Lane-splitting has been treated as acceptable by law enforcement agencies because, until recently, there was no law saying otherwise. (Courtesy photo)

Lane-splitting has been treated as acceptable by law enforcement agencies because, until recently, there was no law saying otherwise. (Courtesy photo)

In California, lane-splitting toes the legal line

This week’s question comes from Valentino in Sausalito, who asks:

Q: “I recently read that Gov. Brown signed a bill legalizing the practice of lane-splitting for motorcyclists. Hasn’t this always been legal?”

A: Yes and no. Lane-splitting refers to the practice in which a motorcyclist passes other vehicles by riding between them along the lane line. Typically, this maneuver is undertaken so that motorcycles can overtake slow-moving or stopped vehicles, but the maneuver is also frequently performed when traffic is moving at higher rates of speed.

The California Vehicle Code has long required, whenever a roadway has been divided into two or more clearly marked lanes for traffic in one direction, that a vehicle be driven within a single lane and not be moved from the lane until the movement can be made with reasonable safety.

This language neither expressly authorizes nor prohibits lane-splitting. Instead, lane-splitting has been treated as acceptable by law enforcement agencies because there was no law saying otherwise.

California is unique because lane-splitting is illegal in all other states. Lane-splitting, however, is a legal practice in many European and Asian countries where it is frequently utilized in highly urbanized areas to ease traffic congestion.

Valentino, the bill you are referring to is Assembly Bill 51, sponsored by assemblymembers Bill Quirk and Tom Lackey. By signing the bill, Gov. Jerry Brown has made lane-splitting legal in California. AB 51 defines lane-splitting as driving a motorcycle “that has two wheels in contact with the ground, between rows of stopped or moving vehicles in the same lane, including on both divided and undivided streets, roads or highways.”

The Legislature and the governor took this step to improve highway safety and end confusion over the legality of lane-splitting.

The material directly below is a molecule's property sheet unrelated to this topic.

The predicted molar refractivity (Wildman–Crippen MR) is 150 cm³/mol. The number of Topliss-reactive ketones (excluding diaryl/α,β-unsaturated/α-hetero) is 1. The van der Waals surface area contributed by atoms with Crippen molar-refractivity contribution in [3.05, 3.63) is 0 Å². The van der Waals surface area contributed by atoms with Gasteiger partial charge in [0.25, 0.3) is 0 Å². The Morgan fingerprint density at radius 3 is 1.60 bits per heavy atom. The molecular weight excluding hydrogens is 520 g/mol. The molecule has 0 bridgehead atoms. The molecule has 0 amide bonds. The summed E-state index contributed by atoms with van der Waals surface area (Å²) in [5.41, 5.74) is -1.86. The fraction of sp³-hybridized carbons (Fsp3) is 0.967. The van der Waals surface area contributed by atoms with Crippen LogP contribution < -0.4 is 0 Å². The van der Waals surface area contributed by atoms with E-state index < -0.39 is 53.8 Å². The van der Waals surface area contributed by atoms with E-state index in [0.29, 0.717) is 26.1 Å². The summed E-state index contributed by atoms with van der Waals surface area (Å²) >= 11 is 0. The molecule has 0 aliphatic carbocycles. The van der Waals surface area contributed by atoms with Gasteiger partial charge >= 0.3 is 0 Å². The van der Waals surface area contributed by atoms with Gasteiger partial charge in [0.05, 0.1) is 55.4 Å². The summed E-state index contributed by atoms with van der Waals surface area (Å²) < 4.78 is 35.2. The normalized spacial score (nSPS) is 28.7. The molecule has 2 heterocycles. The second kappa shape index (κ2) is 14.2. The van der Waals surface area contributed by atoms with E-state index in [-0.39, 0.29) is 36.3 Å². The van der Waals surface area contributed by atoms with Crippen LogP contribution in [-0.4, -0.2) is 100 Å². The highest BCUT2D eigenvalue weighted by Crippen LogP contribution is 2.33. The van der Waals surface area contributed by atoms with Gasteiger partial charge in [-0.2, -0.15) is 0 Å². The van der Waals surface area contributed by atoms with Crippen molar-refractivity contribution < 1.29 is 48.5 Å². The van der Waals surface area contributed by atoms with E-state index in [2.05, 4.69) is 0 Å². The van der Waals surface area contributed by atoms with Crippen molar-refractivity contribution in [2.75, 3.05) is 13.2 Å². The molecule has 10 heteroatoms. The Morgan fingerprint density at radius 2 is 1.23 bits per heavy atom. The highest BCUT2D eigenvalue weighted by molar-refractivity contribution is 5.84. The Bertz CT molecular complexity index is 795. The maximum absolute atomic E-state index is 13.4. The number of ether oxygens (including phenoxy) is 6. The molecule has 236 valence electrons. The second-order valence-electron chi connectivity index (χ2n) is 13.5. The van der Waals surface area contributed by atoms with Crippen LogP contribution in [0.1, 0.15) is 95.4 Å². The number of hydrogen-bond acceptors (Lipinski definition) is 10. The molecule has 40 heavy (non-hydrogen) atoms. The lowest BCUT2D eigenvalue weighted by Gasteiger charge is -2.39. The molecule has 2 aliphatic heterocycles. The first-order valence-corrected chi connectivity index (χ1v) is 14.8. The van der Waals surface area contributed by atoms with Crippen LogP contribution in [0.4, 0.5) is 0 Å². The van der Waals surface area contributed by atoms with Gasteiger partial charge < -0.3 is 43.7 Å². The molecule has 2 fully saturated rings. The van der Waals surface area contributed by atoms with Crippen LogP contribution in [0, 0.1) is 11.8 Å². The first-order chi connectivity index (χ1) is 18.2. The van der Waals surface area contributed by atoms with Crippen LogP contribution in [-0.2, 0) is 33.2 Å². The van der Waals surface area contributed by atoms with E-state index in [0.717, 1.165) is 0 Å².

One of the main safety advantages for motorcyclists when lane-splitting on freeways is that they are not stopped behind the car ahead of them in heavy traffic, exposing them to being rear-ended by a car or truck approaching them from behind who does not see them. This kind of rear-end collision accounts for more than 25 percent of all motorcycle-involved collisions. One study concluded that if lane-splitting was legal in all 50 states, it would likely prevent 18,000 collisions and save the lives of 170 motorcyclists each year. Furthermore, lane-splitting improves traffic flow for all motorists by effectively removing motorcycles from the traffic lanes.

Because lane-splitting was not specifically authorized in the Vehicle Code, no safety guidelines were published for motorcyclists on how to engage in lane-splitting safely. Similarly, the lack of guidelines meant that the state did not educate car drivers on the need to be aware of motorcyclists at all times and that lane-splitting was legal.

In fact, the California Highway Patrol published in 2013 such guidelines on its website and in the DMV’s Motorcycle Handbook, which was available throughout the state. These steps were taken by the CHP to ensure the safety and education of all motorists.

In response, a private citizen filed a complaint alleging the CHP’s lane-splitting guidelines were a set of unauthorized regulations created by a state agency instead of by the Legislature, as required by California law. As a result, the CHP removed the lane-splitting guidelines from its website and deleted them from the DMV’s Motorcycle Handbook.

After the CHP removed the guidelines, assemblymembers Quirk and Lackey drafted AB 51. “Removal of the [CHP] guidelines left a huge gap with regards to traffic safety,” Quirk said. “Now that lane-splitting is expressly legal, the CHP is free to republish the safety guidelines and begin fully educating the public about the practice.”

But not everyone in California is a fan of the new law or the practice of lane-splitting. In 2012, the California Office of Traffic Safety published a comprehensive survey of car drivers and motorcyclists across the state. Nearly two out three motorcyclists reported that a motor vehicle had at least once intentionally blocked their path while lane-splitting, an astonishingly unsafe practice that could very easily lead to the motorcyclist’s death.

The CHP is currently revisiting its lane-splitting safety and education guidelines and is expected to republish them shortly. In the meantime, if you see a motorcyclist lane-splitting, know that it is legal and share the road.

Christopher B. Dolan is owner of the Dolan Law Firm. Email questions to QuirkChris Dolanlane-splitting AB41lawlegalmotorcyclesSan FranciscoTom Lackey

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